New research on the OpenNotes initiative has revealed multiple core themes on what patients value most about having access to their visit notes.
While U.S. healthcare organizations are increasingly offering patients access to the health information contained in the EHRs (electronic health records), including the notes their doctors, nurses, therapists and others write after a visit, using secure, patient portals, new findings from researchers at OpenNotes and Boston-based Beth Israel Deaconess Medical Center shed light on what patients value about having access to their visit notes and being invited to participate more actively in the safety of their care.
The researchers developed a patient feedback tool linked to the visit note in the EHR as part of a quality improvement initiative aimed at improving safety and learning what motivates patients to engage with their health information on the patient portal. Over the 12-month pilot period, 260 patients and caregivers provided feedback using the reporting tool. Nearly all respondents found the tool to be valuable and about 70 percent provided additional information regarding what they liked about their notes and the feedback process.
“When we asked patients what they liked about gaining access to the content of their notes, four themes emerged,” said Macda Gerard, a research assistant at OpenNotes and a first year medical student at Wayne State University in Detroit, Michigan. “Patients appreciated the ability to confirm and remember next steps and welcomed quicker access to results. They reported that reading the notes helped them feel heard and gain confidence in their providers, and they valued the opportunity to share information with care partners.”
The researchers further identified additional themes related to providing feedback on the notes. Patients liked having the ability to confirm the accuracy of the note and catch potential errors. They valued the sense of partnership that comes with access to notes and described the ability to better engage with the care team. Many cited improved bidirectional communication and enhanced education, and many liked the simple act of being given the opportunity to provide feedback, according to researchers.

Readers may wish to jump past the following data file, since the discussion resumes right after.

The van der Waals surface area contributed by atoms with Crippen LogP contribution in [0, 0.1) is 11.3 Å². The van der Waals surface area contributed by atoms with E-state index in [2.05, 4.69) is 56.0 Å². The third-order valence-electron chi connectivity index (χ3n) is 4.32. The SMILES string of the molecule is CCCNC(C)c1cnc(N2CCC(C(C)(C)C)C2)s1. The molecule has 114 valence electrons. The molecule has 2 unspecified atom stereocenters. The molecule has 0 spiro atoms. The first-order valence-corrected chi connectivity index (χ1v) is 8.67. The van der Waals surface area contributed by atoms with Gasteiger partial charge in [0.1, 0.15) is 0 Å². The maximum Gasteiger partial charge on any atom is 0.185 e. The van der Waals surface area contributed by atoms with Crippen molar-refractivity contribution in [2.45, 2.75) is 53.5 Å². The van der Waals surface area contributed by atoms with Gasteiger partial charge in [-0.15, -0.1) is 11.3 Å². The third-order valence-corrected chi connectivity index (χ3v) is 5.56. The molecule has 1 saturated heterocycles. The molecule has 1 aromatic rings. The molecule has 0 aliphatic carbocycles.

One patient wrote, “I sometimes have white coat syndrome where I am a little nervous in the doctor’s office and then cannot remember all that was said. Reading the notes after my visits confirms what I have heard.”
Another, “We are grateful to receive “notes” to be able to review the visit and procedures (if any) performed. Especially helpful for older patients who may have hearing and/or some cognitive (or) memory loss.”
The results of the study appeared online this week in the Journal of Medical Internet Research.
“When experts talk about the power of health information technology, we often hear about efforts to make care more patient- and family-centered, but we’ve heard very little about what matters to the patients themselves, perhaps because information sharing has been largely one-way and passive,” Gerard added. “We hope that having a better understanding of what patients value about the transparent exchange of health information will guide efforts to improve engagement, the patient experience, and the overall quality of care.”
More than 14 million patients in the U.S. now have access to their notes, and at least 20 health systems plan to join the OpenNotes movement this year, according to officials of the project.
“Even though this is a small pilot initiative, our findings are heartening. We believe that providing easier access to visit notes and asking for feedback sends a powerful message of inclusivity to patients and families,” said senior author, Sigall Bell, M.D., OpenNotes director of patient safety and discovery. “This feedback gives us the ability to bring patient and family voices more consistently to health decisions, system design and patient activation tools so that patients can engage in ways that matter most to them.”
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